On November 13, 2012, the Clerk entered default against Ghasemi. (Doc. No. 18.) On November 14, 2012, Ghasemi filed a motion to dismiss the Complaint, which was rejected by the Court as untimely. (Doc. No. 19.) Recmaq filed a motion for default judgment against all Defendants on November 26, 2012. (Doc. No. 20.) Recmaq's motion was denied after Ghasemi filed a motion to set aside entry of default on December 14, 2012. (Doc. No. 23.) After Recmaq filed the First Amended Complaint ("FAC"), Ghasemi filed a motion to dismiss. (Doc. No. 38.)

On May 20, 2013, the Court granted in part and denied in part Ghasemi's motion to dismiss the FAC. (Doc. No. 43.) The Court dismissed the fourth, fifth, seventh, and tenth causes of action with leave to amend, and denied Ghasemi's motion with respect to the remaining claims. Recmaq filed the Second Amended Complaint ("SAC") on July 1, 2013, (Doc. No. 45), and Ghasemi filed an answer to the SAC on July 26, 2013, (Doc. No. 46). On December 6, 2013, Recmaq filed the Third Amended Complaint ("TAC") with Ghasemi's consent. (Doc. No. 60.) The only change to the TAC was the addition of Defendant Chris Sotomayor, Defendant Jaime Sotomayor's son. (Doc. No. 57.) The parties agreed that Ghasemi would not need to refile his answer and that his answer to the SAC would apply to the TAC. ( Id. at 2:1-4.) Default was entered against Chris Sotomayor on January 24, 2014. (Doc. No. 65.)

Ghasemi has not noticed or taken any depositions, propounded any document requests, requests for admission, or interrogatories, or issued any third party subpoenas. (Doc. No. 77, Hewitt Decl. ¶ 2.) Ghasemi has also failed to file a Rule 26(a) disclosure, designate any witnesses or experts, or disclose the existence of any evidence. The discovery cut-off was March 28, 2014. (Doc. No. 56.)

DISCUSSION

I. Recmaq's Motion for Partial Summary Judgment

A. Legal Standard

Summary judgment is appropriate under Federal Rule of Civil Procedure 56 if the moving party demonstrates the absence of a genuine issue of material fact and entitlement to judgment as a matter of law. See Celotex Corp. v. Catrett, 477 U.S. 317, 322 (1986). A fact is material when, under the governing substantive law, it could affect the outcome of the case. Anderson v. Liberty Lobby, Inc., 477 U.S. 242, 248 (1986); Freeman v. Arpaio, 125 F.3d 732, 735 (9th Cir. 1997). A dispute is genuine if a reasonable jury could return a verdict for the nonmoving party. Anderson, 477 U.S. at 248.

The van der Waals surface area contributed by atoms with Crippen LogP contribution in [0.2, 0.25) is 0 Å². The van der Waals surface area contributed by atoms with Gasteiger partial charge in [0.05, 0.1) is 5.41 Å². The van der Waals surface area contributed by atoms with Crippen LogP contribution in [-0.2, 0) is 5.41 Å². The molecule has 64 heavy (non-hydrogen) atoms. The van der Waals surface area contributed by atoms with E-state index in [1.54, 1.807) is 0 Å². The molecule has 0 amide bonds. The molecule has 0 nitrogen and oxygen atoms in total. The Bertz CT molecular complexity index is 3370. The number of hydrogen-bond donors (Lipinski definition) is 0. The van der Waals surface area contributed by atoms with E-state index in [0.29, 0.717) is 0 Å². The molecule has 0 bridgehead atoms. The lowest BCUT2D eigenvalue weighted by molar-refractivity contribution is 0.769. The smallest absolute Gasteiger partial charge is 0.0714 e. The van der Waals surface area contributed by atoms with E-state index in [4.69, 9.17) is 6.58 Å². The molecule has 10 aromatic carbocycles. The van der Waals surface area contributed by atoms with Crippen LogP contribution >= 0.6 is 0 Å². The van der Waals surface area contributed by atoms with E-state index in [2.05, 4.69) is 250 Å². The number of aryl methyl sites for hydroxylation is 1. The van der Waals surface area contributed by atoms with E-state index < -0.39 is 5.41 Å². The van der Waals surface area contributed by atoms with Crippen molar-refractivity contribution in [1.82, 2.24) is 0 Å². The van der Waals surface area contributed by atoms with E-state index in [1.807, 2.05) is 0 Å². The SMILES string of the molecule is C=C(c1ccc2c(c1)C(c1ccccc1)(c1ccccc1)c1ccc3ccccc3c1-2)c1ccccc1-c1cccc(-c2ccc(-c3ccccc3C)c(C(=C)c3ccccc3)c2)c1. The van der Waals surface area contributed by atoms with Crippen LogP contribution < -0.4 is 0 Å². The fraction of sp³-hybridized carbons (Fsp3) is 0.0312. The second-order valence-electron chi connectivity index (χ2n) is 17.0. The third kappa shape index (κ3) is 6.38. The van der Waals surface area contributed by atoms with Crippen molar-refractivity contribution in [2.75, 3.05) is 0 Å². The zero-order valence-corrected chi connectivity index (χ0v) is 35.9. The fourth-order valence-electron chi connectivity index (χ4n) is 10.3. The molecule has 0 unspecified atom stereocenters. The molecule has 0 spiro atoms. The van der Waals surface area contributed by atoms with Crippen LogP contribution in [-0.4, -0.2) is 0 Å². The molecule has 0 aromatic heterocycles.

A party seeking summary judgment always bears the initial burden of establishing the absence of a genuine issue of material fact. Celotex, 477 U.S. at 323. The moving party can satisfy this burden in two ways: (1) by presenting evidence that negates an essential element of the nonmoving party's case; or (2) by demonstrating that the nonmoving party failed to establish an essential element of the nonmoving party's case on which the nonmoving party bears the burden of proof at trial. Id. at 322-23. "Disputes over irrelevant or unnecessary facts will not preclude a grant of summary judgment." T.W. Elec. Serv., Inc. v. Pac. Elec. Contractors Ass'n, 809 F.2d 626, 630 (9th Cir. 1987).

Once the moving party establishes the absence of a genuine issue of material fact, the burden shifts to the nonmoving party to set forth facts showing that a genuine issue of a disputed fact remains. See Celotex, 477 U.S. at 314. The nonmoving party cannot oppose a properly supported summary judgment motion by "rest[ing] on mere allegations or denials of his pleadings." Anderson, 477 U.S. at 256. When ruling on a summary judgment motion, the court must view all inferences drawn from the underlying facts in the light most favorable to the nonmoving party. Matsushita Elec. Indus. Co. v. Zenith Radio Corp., 475 U.S. 574, 587 (1986).

A trial court may not grant a motion for summary judgment simply because the nonmoving party does not file opposing material. See Heinemann v. Satterberg, 731 F.3d 914, 917 (9th Cir. 2013) (concluding the district court should consider the motion on the merits despite the existence of a local rule permitting default summary judgment when the nonmovant fails to file an opposition). Under Rule 56(e), "[i]f a party fails to properly support an assertion of fact or fails to properly address another party's assertion of fact... the court may: (1) give an opportunity to properly support or address the fact; (2) consider the fact undisputed for purposes of the motion; (3) grant summary judgment if the motion and supporting materials-including the facts considered undisputed-show that the movant is entitled to it; or (4) issue any other appropriate order." Fed.R.Civ.P. 56(e).

B. Analysis

Recmaq moves for summary judgment on thirteen of its fifteen causes of action: (1) fraud; (2) breach of contract; (3) RICO; (4) conversion; (5) unfair business practices under the UCL; (6) intentional interference with prospective economic advantage; (7) breach of the implied covenant of good faith and fair dealing; (8) breach of fiduciary duty; (9) unjust enrichment; (10) account stated; (11) debt; (12) money lent; and (13) money paid.[6] Recmaq contends Ghasemi's liability for each cause of action is based on his joint venture or partnership with Sotomayor. The Court ...